Excerpt from Bloomberg -- "'It’s definitely pay to play and they are definitely muscling brands and retailers around,' said Scott Galloway, a marketing professor at New York University’s Stern School of Business and co-founder of L2, a New York-based research firm that plans to publish its Amazon findings today with the title 'Great White Shark.'"
  • cfa logo feature
    Excerpt from CFA Institute blog -- "In another volatility study by a trio of researchers from the New York University Stern School of Business and Morgan Stanley, which assessed distressed corporate bond portfolios, the authors concluded that investors are better off using a buy-and-hold strategy and investing in low-volatility distressed securities. When the portfolios are updated continuously as securities become distressed, the lowest-volatility portfolio outperforms because of lower default rates and higher terminal values. In theory, new data are absorbed by all markets simultaneously and incorporated into asset prices immediately."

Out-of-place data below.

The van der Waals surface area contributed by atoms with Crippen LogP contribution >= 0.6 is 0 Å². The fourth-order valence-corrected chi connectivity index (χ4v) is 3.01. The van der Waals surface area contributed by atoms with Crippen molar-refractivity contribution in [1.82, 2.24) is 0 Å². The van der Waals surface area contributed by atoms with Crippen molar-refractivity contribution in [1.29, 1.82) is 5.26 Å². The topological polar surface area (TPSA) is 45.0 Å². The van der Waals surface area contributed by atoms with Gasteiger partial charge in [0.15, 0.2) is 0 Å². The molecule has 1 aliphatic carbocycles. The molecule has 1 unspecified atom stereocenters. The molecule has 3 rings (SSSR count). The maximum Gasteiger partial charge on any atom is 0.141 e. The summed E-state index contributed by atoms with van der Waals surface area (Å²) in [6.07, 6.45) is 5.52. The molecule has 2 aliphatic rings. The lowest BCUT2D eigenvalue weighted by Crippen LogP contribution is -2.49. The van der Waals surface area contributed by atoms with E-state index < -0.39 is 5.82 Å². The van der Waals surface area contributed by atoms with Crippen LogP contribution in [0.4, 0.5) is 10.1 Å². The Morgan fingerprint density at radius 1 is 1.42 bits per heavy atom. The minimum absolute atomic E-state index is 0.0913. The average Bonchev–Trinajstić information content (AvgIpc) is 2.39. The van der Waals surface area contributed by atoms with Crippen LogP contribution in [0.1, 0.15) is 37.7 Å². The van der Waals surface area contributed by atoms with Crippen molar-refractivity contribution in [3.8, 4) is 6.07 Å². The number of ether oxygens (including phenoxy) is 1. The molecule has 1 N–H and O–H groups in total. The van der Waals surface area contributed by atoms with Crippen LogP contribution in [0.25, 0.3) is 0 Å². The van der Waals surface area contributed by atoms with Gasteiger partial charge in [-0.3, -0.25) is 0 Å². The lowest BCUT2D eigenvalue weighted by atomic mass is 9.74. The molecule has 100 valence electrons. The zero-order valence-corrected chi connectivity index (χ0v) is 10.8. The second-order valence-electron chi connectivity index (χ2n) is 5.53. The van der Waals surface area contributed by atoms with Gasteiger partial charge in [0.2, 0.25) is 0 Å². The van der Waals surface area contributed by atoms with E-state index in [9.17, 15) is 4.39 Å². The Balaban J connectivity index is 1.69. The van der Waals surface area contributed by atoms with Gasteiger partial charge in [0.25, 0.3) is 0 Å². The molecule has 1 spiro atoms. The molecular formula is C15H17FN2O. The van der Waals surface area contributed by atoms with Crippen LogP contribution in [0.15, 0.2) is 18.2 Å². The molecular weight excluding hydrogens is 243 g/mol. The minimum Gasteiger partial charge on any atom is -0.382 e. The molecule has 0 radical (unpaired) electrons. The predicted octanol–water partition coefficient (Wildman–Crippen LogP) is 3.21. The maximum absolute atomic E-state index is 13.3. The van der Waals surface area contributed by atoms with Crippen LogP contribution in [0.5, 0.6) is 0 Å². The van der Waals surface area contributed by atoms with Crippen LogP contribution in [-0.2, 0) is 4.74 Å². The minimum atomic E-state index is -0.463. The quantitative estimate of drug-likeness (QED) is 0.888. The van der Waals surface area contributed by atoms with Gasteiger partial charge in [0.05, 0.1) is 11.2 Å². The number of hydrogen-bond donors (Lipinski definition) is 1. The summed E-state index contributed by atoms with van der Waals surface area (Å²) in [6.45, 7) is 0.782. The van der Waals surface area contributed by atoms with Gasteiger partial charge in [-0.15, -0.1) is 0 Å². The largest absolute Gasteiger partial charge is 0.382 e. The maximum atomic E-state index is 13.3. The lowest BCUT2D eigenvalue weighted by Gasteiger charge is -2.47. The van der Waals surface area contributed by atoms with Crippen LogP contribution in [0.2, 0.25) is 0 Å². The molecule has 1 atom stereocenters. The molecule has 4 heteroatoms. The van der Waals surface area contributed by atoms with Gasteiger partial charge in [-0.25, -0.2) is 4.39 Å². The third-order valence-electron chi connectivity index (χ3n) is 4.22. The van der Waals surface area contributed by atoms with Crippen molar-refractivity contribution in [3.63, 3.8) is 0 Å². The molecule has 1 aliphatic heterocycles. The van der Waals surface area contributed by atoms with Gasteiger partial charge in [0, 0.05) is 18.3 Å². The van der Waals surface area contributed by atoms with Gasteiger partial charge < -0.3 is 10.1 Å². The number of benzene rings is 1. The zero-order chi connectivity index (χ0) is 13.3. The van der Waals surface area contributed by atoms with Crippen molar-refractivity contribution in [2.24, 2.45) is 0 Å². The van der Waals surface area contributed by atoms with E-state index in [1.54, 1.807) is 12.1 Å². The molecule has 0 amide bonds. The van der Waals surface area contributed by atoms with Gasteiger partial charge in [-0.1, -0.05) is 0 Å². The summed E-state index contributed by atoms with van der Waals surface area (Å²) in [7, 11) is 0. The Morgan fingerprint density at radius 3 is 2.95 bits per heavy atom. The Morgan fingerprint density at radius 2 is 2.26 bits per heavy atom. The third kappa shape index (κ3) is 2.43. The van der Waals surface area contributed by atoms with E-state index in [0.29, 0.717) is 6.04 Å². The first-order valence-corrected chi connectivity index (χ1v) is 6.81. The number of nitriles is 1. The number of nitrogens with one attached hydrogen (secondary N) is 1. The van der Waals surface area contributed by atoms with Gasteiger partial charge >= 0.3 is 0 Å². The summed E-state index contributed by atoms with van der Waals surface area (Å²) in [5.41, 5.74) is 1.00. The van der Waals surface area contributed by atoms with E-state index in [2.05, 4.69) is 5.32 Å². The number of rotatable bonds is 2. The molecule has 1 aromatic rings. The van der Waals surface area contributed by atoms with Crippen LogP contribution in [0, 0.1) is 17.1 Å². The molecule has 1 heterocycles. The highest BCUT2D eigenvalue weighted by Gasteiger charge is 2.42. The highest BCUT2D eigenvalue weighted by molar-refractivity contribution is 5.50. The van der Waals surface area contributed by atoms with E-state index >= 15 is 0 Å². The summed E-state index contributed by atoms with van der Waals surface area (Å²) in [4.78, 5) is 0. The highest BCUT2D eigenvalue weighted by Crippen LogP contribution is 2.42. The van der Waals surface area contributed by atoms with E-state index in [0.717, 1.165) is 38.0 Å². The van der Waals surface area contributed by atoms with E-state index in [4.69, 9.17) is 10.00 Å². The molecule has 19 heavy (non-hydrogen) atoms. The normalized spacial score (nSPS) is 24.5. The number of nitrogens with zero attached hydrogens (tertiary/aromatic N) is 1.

• – Faculty News

    Prof. Scott Galloway discusses Levi's brand values

    August 5, 2014
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    Excerpt from BBC Radio -- "Corporate America has become rapacious and Levi's and the shareholders have always stayed true to their core about doing good so there's a ton of people that are rooting for them. That's why I still buy Levi's."
  • pacific standard magazine logo